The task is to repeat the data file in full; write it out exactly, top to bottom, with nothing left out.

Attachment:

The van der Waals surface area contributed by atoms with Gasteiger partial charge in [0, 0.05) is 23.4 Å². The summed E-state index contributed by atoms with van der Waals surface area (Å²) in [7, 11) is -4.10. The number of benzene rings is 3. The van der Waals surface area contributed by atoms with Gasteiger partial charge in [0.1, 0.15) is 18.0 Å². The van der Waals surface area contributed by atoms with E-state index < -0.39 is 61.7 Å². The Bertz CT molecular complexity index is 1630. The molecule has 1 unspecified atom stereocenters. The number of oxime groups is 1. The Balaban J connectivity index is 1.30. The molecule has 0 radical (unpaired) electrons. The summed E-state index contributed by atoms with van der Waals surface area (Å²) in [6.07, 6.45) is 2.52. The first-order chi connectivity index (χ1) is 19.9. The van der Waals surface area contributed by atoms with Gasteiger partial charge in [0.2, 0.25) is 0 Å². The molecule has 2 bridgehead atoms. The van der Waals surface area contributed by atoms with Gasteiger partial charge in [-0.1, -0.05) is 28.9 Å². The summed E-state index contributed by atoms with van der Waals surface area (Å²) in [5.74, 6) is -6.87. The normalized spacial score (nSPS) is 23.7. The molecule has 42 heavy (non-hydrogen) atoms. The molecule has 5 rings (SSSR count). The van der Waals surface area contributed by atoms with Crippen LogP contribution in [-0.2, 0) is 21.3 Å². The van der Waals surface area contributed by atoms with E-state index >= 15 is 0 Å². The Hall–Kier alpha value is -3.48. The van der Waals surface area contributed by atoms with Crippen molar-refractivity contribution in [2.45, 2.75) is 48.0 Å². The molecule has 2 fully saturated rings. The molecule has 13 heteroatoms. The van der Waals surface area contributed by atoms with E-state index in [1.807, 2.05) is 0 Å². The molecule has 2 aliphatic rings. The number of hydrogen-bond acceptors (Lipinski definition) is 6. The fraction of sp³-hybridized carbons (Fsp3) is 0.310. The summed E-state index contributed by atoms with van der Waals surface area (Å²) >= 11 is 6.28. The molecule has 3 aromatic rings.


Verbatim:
The van der Waals surface area contributed by atoms with Gasteiger partial charge in [0, 0.05) is 23.4 Å². The summed E-state index contributed by atoms with van der Waals surface area (Å²) in [7, 11) is -4.10. The number of benzene rings is 3. The van der Waals surface area contributed by atoms with Gasteiger partial charge in [0.1, 0.15) is 18.0 Å². The van der Waals surface area contributed by atoms with E-state index < -0.39 is 61.7 Å². The Bertz CT molecular complexity index is 1630. The molecule has 1 unspecified atom stereocenters. The number of oxime groups is 1. The Balaban J connectivity index is 1.30. The molecule has 0 radical (unpaired) electrons. The summed E-state index contributed by atoms with van der Waals surface area (Å²) in [6.07, 6.45) is 2.52. The first-order chi connectivity index (χ1) is 19.9. The van der Waals surface area contributed by atoms with Gasteiger partial charge in [0.2, 0.25) is 0 Å². The molecule has 2 bridgehead atoms. The van der Waals surface area contributed by atoms with Gasteiger partial charge in [-0.1, -0.05) is 28.9 Å². The summed E-state index contributed by atoms with van der Waals surface area (Å²) in [5.74, 6) is -6.87. The normalized spacial score (nSPS) is 23.7. The molecule has 42 heavy (non-hydrogen) atoms. The molecule has 5 rings (SSSR count). The van der Waals surface area contributed by atoms with Crippen LogP contribution in [-0.2, 0) is 21.3 Å². The van der Waals surface area contributed by atoms with E-state index >= 15 is 0 Å². The Hall–Kier alpha value is -3.48. The van der Waals surface area contributed by atoms with Crippen molar-refractivity contribution in [2.45, 2.75) is 48.0 Å². The molecule has 2 fully saturated rings. The molecule has 13 heteroatoms. The van der Waals surface area contributed by atoms with E-state index in [1.807, 2.05) is 0 Å². The molecule has 2 aliphatic rings. The number of hydrogen-bond acceptors (Lipinski definition) is 6. The fraction of sp³-hybridized carbons (Fsp3) is 0.310. The summed E-state index contributed by atoms with van der Waals surface area (Å²) >= 11 is 6.28. The molecule has 3 aromatic rings.